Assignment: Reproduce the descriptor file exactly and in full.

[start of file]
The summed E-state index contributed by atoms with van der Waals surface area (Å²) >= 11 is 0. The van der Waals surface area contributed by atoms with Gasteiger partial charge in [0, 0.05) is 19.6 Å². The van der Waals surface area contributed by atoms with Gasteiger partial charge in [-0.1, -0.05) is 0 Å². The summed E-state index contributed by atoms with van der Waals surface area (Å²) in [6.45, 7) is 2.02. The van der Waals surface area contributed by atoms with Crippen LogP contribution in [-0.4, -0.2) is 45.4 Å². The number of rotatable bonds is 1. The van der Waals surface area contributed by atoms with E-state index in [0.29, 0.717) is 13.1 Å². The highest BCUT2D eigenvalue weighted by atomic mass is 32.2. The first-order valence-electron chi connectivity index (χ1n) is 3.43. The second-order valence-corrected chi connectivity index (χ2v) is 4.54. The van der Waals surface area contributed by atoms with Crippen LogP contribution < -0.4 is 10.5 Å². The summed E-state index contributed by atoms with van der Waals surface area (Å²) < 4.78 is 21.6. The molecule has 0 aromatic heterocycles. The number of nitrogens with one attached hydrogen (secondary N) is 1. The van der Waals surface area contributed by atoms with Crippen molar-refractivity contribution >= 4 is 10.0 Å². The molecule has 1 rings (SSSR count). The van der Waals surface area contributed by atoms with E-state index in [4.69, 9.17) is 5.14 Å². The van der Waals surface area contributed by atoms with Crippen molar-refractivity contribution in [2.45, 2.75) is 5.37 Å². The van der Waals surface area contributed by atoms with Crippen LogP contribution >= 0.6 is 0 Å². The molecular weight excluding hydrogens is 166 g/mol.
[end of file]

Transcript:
The summed E-state index contributed by atoms with van der Waals surface area (Å²) >= 11 is 0. The van der Waals surface area contributed by atoms with Gasteiger partial charge in [0, 0.05) is 19.6 Å². The van der Waals surface area contributed by atoms with Gasteiger partial charge in [-0.1, -0.05) is 0 Å². The summed E-state index contributed by atoms with van der Waals surface area (Å²) in [6.45, 7) is 2.02. The van der Waals surface area contributed by atoms with Crippen LogP contribution in [-0.4, -0.2) is 45.4 Å². The number of rotatable bonds is 1. The van der Waals surface area contributed by atoms with E-state index in [0.29, 0.717) is 13.1 Å². The highest BCUT2D eigenvalue weighted by atomic mass is 32.2. The first-order valence-electron chi connectivity index (χ1n) is 3.43. The second-order valence-corrected chi connectivity index (χ2v) is 4.54. The van der Waals surface area contributed by atoms with Crippen LogP contribution < -0.4 is 10.5 Å². The summed E-state index contributed by atoms with van der Waals surface area (Å²) < 4.78 is 21.6. The molecule has 0 aromatic heterocycles. The number of nitrogens with one attached hydrogen (secondary N) is 1. The van der Waals surface area contributed by atoms with Crippen molar-refractivity contribution >= 4 is 10.0 Å². The molecule has 1 rings (SSSR count). The van der Waals surface area contributed by atoms with E-state index in [4.69, 9.17) is 5.14 Å². The van der Waals surface area contributed by atoms with Crippen molar-refractivity contribution in [2.45, 2.75) is 5.37 Å². The van der Waals surface area contributed by atoms with Crippen LogP contribution >= 0.6 is 0 Å². The molecular weight excluding hydrogens is 166 g/mol.